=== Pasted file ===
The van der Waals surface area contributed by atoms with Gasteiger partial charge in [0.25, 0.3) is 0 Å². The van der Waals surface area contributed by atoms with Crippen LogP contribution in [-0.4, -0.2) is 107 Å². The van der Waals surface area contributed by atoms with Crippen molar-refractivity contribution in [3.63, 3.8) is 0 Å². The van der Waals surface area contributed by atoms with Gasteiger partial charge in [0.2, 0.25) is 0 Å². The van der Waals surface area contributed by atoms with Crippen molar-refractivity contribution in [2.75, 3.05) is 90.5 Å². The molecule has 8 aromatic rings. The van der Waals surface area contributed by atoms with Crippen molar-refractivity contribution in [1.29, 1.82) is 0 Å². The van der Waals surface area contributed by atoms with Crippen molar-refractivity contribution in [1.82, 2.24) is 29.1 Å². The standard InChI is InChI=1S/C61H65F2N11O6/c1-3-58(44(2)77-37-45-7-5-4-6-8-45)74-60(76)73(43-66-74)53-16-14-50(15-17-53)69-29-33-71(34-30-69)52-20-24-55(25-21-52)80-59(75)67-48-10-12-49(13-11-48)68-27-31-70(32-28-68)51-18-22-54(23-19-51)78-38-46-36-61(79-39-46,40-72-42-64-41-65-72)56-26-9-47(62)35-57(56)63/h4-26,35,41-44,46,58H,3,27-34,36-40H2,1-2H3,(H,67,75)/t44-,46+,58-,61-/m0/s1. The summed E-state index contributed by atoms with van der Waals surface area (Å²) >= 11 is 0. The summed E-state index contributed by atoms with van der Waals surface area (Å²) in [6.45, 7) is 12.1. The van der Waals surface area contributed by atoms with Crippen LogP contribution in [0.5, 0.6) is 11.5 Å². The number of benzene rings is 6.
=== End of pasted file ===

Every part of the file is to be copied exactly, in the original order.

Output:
The van der Waals surface area contributed by atoms with Gasteiger partial charge in [0.25, 0.3) is 0 Å². The van der Waals surface area contributed by atoms with Crippen LogP contribution in [-0.4, -0.2) is 107 Å². The van der Waals surface area contributed by atoms with Crippen molar-refractivity contribution in [3.63, 3.8) is 0 Å². The van der Waals surface area contributed by atoms with Gasteiger partial charge in [0.2, 0.25) is 0 Å². The van der Waals surface area contributed by atoms with Crippen molar-refractivity contribution in [2.75, 3.05) is 90.5 Å². The molecule has 8 aromatic rings. The van der Waals surface area contributed by atoms with Crippen molar-refractivity contribution in [1.29, 1.82) is 0 Å². The van der Waals surface area contributed by atoms with Crippen molar-refractivity contribution in [1.82, 2.24) is 29.1 Å². The standard InChI is InChI=1S/C61H65F2N11O6/c1-3-58(44(2)77-37-45-7-5-4-6-8-45)74-60(76)73(43-66-74)53-16-14-50(15-17-53)69-29-33-71(34-30-69)52-20-24-55(25-21-52)80-59(75)67-48-10-12-49(13-11-48)68-27-31-70(32-28-68)51-18-22-54(23-19-51)78-38-46-36-61(79-39-46,40-72-42-64-41-65-72)56-26-9-47(62)35-57(56)63/h4-26,35,41-44,46,58H,3,27-34,36-40H2,1-2H3,(H,67,75)/t44-,46+,58-,61-/m0/s1. The summed E-state index contributed by atoms with van der Waals surface area (Å²) >= 11 is 0. The summed E-state index contributed by atoms with van der Waals surface area (Å²) in [6.45, 7) is 12.1. The van der Waals surface area contributed by atoms with Crippen LogP contribution in [0.5, 0.6) is 11.5 Å². The number of benzene rings is 6.